Amazon . com Inc. warehouse workers in Alabama are voting on whether to unionize this month. Whatever the result, the e-commerce giant faces pressure from staff world-wide to make changes to its working conditions.
So far those actions stop short of a formal unionization push, but each one involves hundreds of employees and shows how work conditions at Amazon warehouses are increasingly in the spotlight. President Biden and other high-profile figures have weighed in on the Bessemer, Ala., vote among warehouse employees. Sen. Bernie Sanders, a frequent Amazon critic, is scheduled to travel to Alabama Friday to meet with Amazon workers, a spokesman said. Thousands of votes have already been submitted in the mail-in election, which concludes March 29.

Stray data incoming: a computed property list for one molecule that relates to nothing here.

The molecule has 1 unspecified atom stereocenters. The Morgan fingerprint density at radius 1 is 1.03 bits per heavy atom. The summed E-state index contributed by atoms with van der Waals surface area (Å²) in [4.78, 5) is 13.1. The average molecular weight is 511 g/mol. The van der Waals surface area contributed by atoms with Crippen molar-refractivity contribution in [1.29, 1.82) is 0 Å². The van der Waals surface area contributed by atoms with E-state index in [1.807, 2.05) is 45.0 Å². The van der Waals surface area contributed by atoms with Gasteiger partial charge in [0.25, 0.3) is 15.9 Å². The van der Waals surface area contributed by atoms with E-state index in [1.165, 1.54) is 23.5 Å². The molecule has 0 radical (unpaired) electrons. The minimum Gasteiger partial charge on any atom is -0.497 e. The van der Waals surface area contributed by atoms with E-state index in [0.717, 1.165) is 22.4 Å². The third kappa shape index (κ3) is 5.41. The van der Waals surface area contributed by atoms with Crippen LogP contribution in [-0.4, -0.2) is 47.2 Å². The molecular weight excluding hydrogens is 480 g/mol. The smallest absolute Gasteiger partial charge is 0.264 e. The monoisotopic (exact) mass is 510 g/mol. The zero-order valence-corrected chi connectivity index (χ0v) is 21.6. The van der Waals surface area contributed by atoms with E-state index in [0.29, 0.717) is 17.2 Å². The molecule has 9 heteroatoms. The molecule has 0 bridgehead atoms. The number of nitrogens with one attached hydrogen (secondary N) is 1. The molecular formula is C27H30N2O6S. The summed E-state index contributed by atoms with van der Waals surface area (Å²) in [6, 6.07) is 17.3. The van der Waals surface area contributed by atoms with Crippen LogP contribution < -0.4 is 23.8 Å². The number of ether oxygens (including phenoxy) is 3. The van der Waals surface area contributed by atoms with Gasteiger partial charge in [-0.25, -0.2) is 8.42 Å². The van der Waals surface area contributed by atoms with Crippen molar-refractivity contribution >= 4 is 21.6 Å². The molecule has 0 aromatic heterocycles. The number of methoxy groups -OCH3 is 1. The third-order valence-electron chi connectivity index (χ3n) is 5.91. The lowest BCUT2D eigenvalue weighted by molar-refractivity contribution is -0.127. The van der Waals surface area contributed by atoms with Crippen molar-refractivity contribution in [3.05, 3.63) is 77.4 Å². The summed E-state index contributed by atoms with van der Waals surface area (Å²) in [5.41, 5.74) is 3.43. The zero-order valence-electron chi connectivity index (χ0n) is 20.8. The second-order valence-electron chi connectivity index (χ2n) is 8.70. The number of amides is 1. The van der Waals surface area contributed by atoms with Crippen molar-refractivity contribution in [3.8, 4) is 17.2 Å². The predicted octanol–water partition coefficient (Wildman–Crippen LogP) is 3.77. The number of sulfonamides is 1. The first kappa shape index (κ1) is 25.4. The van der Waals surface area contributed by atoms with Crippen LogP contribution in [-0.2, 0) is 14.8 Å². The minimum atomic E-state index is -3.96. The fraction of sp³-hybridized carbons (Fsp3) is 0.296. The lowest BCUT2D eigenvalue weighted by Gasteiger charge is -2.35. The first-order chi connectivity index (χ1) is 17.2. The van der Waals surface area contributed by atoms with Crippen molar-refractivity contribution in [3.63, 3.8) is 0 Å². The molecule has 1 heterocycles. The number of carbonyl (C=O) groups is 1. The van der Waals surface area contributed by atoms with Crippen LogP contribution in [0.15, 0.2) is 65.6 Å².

None of Amazon’s 800,000 U.S. employees are unionized. A vote to form a union in Alabama would give workers more power to negotiate with the company on matters such as pay and benefits.
Elsewhere, hourly Amazon employees are gathering petition signatures, discussing potential strikes and consulting with unions about possible demands. The groups are seeking to alter company policies on the rate at which they must prepare packages as well as break time and shift schedules—all factors that can make Amazon a physically demanding place to work, workers say. Such issues have risen to the fore for many employees amid Amazon’s expansion and push to speed up delivery times.
“It would be a victory for us, and it would bring momentum for others,” Jennifer Bates, a worker-organizer in Bessemer, said in an interview. “It would be a fire starter.”